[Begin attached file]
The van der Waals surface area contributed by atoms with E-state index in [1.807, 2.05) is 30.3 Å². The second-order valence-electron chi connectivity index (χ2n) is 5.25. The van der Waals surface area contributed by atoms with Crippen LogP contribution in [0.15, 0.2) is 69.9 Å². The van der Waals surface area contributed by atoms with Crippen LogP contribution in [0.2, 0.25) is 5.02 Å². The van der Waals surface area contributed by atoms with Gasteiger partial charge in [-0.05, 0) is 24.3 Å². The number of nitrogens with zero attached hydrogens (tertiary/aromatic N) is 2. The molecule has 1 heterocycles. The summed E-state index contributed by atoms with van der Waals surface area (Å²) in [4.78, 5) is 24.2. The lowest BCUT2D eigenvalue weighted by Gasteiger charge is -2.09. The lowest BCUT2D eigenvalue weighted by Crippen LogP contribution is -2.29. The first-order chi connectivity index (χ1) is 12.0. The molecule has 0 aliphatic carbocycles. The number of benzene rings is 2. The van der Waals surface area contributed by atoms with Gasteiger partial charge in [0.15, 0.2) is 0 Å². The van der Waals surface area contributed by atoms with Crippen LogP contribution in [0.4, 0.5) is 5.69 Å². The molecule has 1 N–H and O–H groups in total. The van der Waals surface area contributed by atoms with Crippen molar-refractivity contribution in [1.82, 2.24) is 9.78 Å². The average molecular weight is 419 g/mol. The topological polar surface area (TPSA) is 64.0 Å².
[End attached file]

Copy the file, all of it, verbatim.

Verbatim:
The van der Waals surface area contributed by atoms with E-state index in [1.807, 2.05) is 30.3 Å². The second-order valence-electron chi connectivity index (χ2n) is 5.25. The van der Waals surface area contributed by atoms with Crippen LogP contribution in [0.15, 0.2) is 69.9 Å². The van der Waals surface area contributed by atoms with Crippen LogP contribution in [0.2, 0.25) is 5.02 Å². The van der Waals surface area contributed by atoms with Gasteiger partial charge in [-0.05, 0) is 24.3 Å². The number of nitrogens with zero attached hydrogens (tertiary/aromatic N) is 2. The molecule has 1 heterocycles. The summed E-state index contributed by atoms with van der Waals surface area (Å²) in [4.78, 5) is 24.2. The lowest BCUT2D eigenvalue weighted by Gasteiger charge is -2.09. The lowest BCUT2D eigenvalue weighted by Crippen LogP contribution is -2.29. The first-order chi connectivity index (χ1) is 12.0. The molecule has 0 aliphatic carbocycles. The number of benzene rings is 2. The van der Waals surface area contributed by atoms with Gasteiger partial charge in [0.15, 0.2) is 0 Å². The van der Waals surface area contributed by atoms with Crippen LogP contribution in [0.4, 0.5) is 5.69 Å². The molecule has 1 N–H and O–H groups in total. The van der Waals surface area contributed by atoms with Crippen molar-refractivity contribution in [1.82, 2.24) is 9.78 Å². The average molecular weight is 419 g/mol. The topological polar surface area (TPSA) is 64.0 Å².